Cambridge railway station offers direct services to London Kings Cross via the Virgin East Coast main line, but also to Liverpool street on the West Anglia main line. There are also trains to Birmingham, Leicester and Stansted Airport.
Sport can also be noted as a big part of Cantabrigian culture. Cambridge United Football Club play in League two, the Cambridge Rugby Union team play in National Division one and Cambridge County Cricket Club play in the minor counties league. However the most notable of Cantabrigian culture is watersports. Rowing has become increasingly popular due to both the increasing population as well as the geographical location of the River Cam. Tourists can participate in Punting, a boating activity in which users propel their boat by pushing a Quant Pole along the river bed.
Peterborough is a cathedral city and is also a unitary authority area in the East of England, with a population estimated to be 200,000 in mid–2015.
Present-day Peterborough is the latest in a series of settlements which have traditionally benefited from its site where the Nene leaves large areas of permanently drained land for the fens. Remains of Bronze Age settlement and what is thought to be religious activity can be seen at the Flag Fen archaeological site to the east of the city centre. The Romans established a fortified garrison town at Durobrivae on Ermine Street, five miles (8 km) to the west in Water Newton, around the middle of the 1st century AD.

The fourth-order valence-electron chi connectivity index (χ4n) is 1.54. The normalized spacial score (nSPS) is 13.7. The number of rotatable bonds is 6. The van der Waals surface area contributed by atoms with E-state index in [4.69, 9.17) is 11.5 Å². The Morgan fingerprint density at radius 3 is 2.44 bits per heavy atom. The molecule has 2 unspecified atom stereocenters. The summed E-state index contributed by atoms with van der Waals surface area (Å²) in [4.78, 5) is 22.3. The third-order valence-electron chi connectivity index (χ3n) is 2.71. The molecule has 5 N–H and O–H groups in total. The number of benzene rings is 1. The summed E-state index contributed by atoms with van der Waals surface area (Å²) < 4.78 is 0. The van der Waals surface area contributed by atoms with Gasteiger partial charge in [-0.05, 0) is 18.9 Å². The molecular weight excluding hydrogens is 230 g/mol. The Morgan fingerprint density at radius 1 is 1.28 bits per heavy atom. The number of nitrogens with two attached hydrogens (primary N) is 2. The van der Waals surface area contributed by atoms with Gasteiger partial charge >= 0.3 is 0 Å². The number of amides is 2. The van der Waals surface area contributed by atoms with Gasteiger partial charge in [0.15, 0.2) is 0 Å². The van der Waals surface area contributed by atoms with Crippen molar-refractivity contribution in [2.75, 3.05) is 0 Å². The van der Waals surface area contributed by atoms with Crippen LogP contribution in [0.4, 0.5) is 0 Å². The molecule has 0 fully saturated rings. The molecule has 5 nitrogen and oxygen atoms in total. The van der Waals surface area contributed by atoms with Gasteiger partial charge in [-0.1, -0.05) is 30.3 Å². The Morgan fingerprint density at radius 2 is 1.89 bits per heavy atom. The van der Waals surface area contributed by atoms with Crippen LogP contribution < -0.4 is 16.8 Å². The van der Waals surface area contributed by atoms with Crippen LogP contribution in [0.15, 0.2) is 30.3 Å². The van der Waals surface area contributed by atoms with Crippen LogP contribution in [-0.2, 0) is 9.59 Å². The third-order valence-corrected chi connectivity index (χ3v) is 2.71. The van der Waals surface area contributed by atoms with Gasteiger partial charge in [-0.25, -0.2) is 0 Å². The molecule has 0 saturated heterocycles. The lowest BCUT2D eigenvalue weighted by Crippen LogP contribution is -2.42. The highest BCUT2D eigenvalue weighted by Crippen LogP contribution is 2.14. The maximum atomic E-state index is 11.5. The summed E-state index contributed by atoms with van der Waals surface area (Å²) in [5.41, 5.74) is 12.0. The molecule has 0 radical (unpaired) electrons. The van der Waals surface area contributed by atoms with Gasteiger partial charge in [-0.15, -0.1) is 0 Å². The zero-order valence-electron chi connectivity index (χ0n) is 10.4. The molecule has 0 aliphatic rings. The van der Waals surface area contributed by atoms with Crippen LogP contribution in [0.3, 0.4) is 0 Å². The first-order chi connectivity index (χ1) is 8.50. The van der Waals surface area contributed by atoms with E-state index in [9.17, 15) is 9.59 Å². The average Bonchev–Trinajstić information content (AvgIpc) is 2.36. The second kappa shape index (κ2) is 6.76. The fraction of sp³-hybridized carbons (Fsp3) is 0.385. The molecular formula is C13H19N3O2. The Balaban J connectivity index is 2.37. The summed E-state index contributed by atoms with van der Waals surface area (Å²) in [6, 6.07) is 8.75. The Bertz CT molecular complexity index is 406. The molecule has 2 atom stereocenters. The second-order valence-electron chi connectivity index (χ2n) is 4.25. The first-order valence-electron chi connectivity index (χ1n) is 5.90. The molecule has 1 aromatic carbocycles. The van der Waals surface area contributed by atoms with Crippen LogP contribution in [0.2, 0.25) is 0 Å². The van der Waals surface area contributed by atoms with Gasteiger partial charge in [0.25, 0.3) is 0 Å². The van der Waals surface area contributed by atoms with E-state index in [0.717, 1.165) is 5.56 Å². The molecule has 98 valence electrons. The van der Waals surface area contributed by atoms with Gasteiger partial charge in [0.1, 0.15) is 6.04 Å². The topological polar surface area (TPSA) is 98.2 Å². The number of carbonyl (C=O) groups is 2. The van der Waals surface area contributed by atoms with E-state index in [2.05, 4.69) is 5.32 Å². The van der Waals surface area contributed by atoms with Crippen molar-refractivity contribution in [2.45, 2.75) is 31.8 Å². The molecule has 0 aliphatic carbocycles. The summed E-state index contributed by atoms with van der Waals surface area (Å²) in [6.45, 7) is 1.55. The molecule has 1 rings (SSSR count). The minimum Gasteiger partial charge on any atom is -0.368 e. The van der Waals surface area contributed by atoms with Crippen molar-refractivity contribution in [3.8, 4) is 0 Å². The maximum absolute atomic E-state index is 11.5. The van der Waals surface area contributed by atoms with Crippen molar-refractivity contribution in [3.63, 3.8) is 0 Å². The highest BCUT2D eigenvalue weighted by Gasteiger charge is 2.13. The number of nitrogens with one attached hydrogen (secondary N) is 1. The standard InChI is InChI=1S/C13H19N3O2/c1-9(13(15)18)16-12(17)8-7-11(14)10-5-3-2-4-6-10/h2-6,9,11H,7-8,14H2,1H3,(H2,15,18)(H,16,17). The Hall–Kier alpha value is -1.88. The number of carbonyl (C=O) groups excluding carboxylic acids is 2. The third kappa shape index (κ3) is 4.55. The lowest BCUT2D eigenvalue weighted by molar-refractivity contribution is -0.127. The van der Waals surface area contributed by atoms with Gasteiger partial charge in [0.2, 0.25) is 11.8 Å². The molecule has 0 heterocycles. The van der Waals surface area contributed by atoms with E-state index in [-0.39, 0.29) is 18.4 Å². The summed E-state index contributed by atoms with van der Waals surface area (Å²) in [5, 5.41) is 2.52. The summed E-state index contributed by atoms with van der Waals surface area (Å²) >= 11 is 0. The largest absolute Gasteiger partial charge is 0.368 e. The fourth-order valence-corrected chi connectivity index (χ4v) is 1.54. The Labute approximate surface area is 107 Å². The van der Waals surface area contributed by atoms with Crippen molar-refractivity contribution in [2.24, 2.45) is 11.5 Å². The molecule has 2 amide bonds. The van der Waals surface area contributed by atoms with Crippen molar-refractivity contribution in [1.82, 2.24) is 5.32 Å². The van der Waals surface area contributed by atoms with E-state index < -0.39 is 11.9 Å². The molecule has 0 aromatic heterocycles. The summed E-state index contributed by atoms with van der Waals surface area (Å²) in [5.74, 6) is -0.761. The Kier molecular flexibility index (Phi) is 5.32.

Although traditionally part of Northamptonshire, for ceremonial purposes it falls within the county of Cambridgeshire. Peterborough is situated 76 miles (123 km) north of London and looks over the River Nene.
The station is a strategic stop on the East Coast Main Line between London and the North and travel into London from Peterborough Station takes well under an hour on the electrified East Coast Main Line. The unitary authority borders Northamptonshire and Rutland to the west, Lincolnshire to the north, and non-metropolitan Cambridgeshire to the south and east.
Designated a "New Town" in 1967, Peterborough Development Corporation was formed in partnership with the city and county councils to house London's overspill population in new townships sited around the existing urban area. There were to be four townships, one each at Bretton (originally to be called Milton, a hamlet in the Middle Ages), Orton, Paston/ Werrington and Castor. The last of these was never built, but a fourth, called Hampton, is now emerging in the south of the city.
The fabulous shopping centre Queensgate, containing over 80 stores and including parking for 2,200 cars opened in 1982.
Peterborough's population grew by over 45% between 1970 and 1992. New companies like Thomas Cook and Pearl Assurance located to the city, ending the dominance of the manufacturing.
Peterborough is a principal stop on the East Coast Main Line, 45–50 minutes journey time from central London, with high-speed intercity services from King's Cross to Edinburgh Waverley operated by the Virgin Trains East Coast at around a 20-minute frequency, and slower commuter services terminating at Peterborough. It is a major railway junction where a number of cross-country routes converge. East Midlands Trains operate the Peterborough to Lincoln Line and a route from Norwich to Liverpool Lime Street via the main line north of Peterborough, CrossCountry operate the Birmingham to Peterborough Line through to Cambridge and Stansted Airport while Abellio Greater Anglia operate the Ely to Peterborough Line with a service to Ipswich.